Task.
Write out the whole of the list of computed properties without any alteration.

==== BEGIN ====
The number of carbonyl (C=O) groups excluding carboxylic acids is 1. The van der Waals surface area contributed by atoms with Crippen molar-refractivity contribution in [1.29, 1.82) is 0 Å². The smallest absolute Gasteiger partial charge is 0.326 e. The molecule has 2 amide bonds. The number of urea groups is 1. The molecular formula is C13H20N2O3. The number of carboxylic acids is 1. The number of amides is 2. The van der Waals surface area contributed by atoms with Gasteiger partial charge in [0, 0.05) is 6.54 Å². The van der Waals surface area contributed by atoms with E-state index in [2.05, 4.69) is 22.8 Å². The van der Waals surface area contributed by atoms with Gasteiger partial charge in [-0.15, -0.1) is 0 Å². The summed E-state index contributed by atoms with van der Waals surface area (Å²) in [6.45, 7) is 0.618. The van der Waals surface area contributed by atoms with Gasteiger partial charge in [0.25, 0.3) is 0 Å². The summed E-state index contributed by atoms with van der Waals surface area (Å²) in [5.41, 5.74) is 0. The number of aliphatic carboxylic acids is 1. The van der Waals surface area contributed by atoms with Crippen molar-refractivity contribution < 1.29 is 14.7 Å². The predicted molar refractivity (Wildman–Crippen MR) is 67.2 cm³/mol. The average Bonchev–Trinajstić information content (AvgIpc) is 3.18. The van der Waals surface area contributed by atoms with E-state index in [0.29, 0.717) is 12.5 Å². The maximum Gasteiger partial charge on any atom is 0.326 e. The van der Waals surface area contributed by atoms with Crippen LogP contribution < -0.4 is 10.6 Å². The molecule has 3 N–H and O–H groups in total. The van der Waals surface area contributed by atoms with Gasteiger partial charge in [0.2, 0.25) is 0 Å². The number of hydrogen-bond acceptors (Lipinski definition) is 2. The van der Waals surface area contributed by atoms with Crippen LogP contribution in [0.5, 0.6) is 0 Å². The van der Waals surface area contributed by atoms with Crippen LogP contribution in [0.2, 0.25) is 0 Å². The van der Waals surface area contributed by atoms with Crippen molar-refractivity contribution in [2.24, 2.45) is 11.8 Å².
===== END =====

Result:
The number of carbonyl (C=O) groups excluding carboxylic acids is 1. The van der Waals surface area contributed by atoms with Crippen molar-refractivity contribution in [1.29, 1.82) is 0 Å². The smallest absolute Gasteiger partial charge is 0.326 e. The molecule has 2 amide bonds. The number of urea groups is 1. The molecular formula is C13H20N2O3. The number of carboxylic acids is 1. The number of amides is 2. The van der Waals surface area contributed by atoms with Gasteiger partial charge in [0, 0.05) is 6.54 Å². The van der Waals surface area contributed by atoms with E-state index in [2.05, 4.69) is 22.8 Å². The van der Waals surface area contributed by atoms with Gasteiger partial charge in [-0.15, -0.1) is 0 Å². The summed E-state index contributed by atoms with van der Waals surface area (Å²) in [6.45, 7) is 0.618. The van der Waals surface area contributed by atoms with Gasteiger partial charge in [0.25, 0.3) is 0 Å². The summed E-state index contributed by atoms with van der Waals surface area (Å²) in [5.41, 5.74) is 0. The number of aliphatic carboxylic acids is 1. The van der Waals surface area contributed by atoms with Crippen molar-refractivity contribution < 1.29 is 14.7 Å². The predicted molar refractivity (Wildman–Crippen MR) is 67.2 cm³/mol. The average Bonchev–Trinajstić information content (AvgIpc) is 3.18. The van der Waals surface area contributed by atoms with E-state index in [0.29, 0.717) is 12.5 Å². The maximum Gasteiger partial charge on any atom is 0.326 e. The van der Waals surface area contributed by atoms with Crippen LogP contribution < -0.4 is 10.6 Å². The molecule has 3 N–H and O–H groups in total. The van der Waals surface area contributed by atoms with Gasteiger partial charge in [0.2, 0.25) is 0 Å². The number of hydrogen-bond acceptors (Lipinski definition) is 2. The van der Waals surface area contributed by atoms with Crippen LogP contribution in [0.5, 0.6) is 0 Å². The van der Waals surface area contributed by atoms with Crippen LogP contribution in [0.2, 0.25) is 0 Å². The van der Waals surface area contributed by atoms with Crippen molar-refractivity contribution in [2.24, 2.45) is 11.8 Å².